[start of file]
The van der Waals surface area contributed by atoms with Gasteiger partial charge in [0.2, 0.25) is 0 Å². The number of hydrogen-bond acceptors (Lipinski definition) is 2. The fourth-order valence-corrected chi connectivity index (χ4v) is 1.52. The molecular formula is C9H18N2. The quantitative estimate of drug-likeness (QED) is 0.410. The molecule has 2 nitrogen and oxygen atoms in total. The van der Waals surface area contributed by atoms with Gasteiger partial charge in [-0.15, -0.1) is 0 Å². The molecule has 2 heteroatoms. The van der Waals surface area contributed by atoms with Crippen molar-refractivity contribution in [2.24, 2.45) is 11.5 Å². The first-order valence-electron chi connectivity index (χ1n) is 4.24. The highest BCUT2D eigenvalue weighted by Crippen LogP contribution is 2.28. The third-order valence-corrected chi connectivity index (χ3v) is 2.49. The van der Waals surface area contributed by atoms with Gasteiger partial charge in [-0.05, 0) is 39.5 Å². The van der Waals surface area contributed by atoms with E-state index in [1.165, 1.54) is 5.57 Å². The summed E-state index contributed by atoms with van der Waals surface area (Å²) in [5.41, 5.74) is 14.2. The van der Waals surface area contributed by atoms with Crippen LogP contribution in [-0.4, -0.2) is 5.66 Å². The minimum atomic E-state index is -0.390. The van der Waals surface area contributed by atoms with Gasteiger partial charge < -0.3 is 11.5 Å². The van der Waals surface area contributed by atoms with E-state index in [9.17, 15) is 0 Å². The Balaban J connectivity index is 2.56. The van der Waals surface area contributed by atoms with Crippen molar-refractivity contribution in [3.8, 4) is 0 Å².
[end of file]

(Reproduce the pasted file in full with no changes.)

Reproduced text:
The van der Waals surface area contributed by atoms with Gasteiger partial charge in [0.2, 0.25) is 0 Å². The number of hydrogen-bond acceptors (Lipinski definition) is 2. The fourth-order valence-corrected chi connectivity index (χ4v) is 1.52. The molecular formula is C9H18N2. The quantitative estimate of drug-likeness (QED) is 0.410. The molecule has 2 nitrogen and oxygen atoms in total. The van der Waals surface area contributed by atoms with Gasteiger partial charge in [-0.15, -0.1) is 0 Å². The molecule has 2 heteroatoms. The van der Waals surface area contributed by atoms with Crippen molar-refractivity contribution in [2.24, 2.45) is 11.5 Å². The first-order valence-electron chi connectivity index (χ1n) is 4.24. The highest BCUT2D eigenvalue weighted by Crippen LogP contribution is 2.28. The third-order valence-corrected chi connectivity index (χ3v) is 2.49. The van der Waals surface area contributed by atoms with Gasteiger partial charge in [-0.05, 0) is 39.5 Å². The van der Waals surface area contributed by atoms with E-state index in [1.165, 1.54) is 5.57 Å². The summed E-state index contributed by atoms with van der Waals surface area (Å²) in [5.41, 5.74) is 14.2. The van der Waals surface area contributed by atoms with Crippen LogP contribution in [-0.4, -0.2) is 5.66 Å². The minimum atomic E-state index is -0.390. The van der Waals surface area contributed by atoms with Gasteiger partial charge < -0.3 is 11.5 Å². The van der Waals surface area contributed by atoms with E-state index in [9.17, 15) is 0 Å². The Balaban J connectivity index is 2.56. The van der Waals surface area contributed by atoms with Crippen molar-refractivity contribution in [3.8, 4) is 0 Å².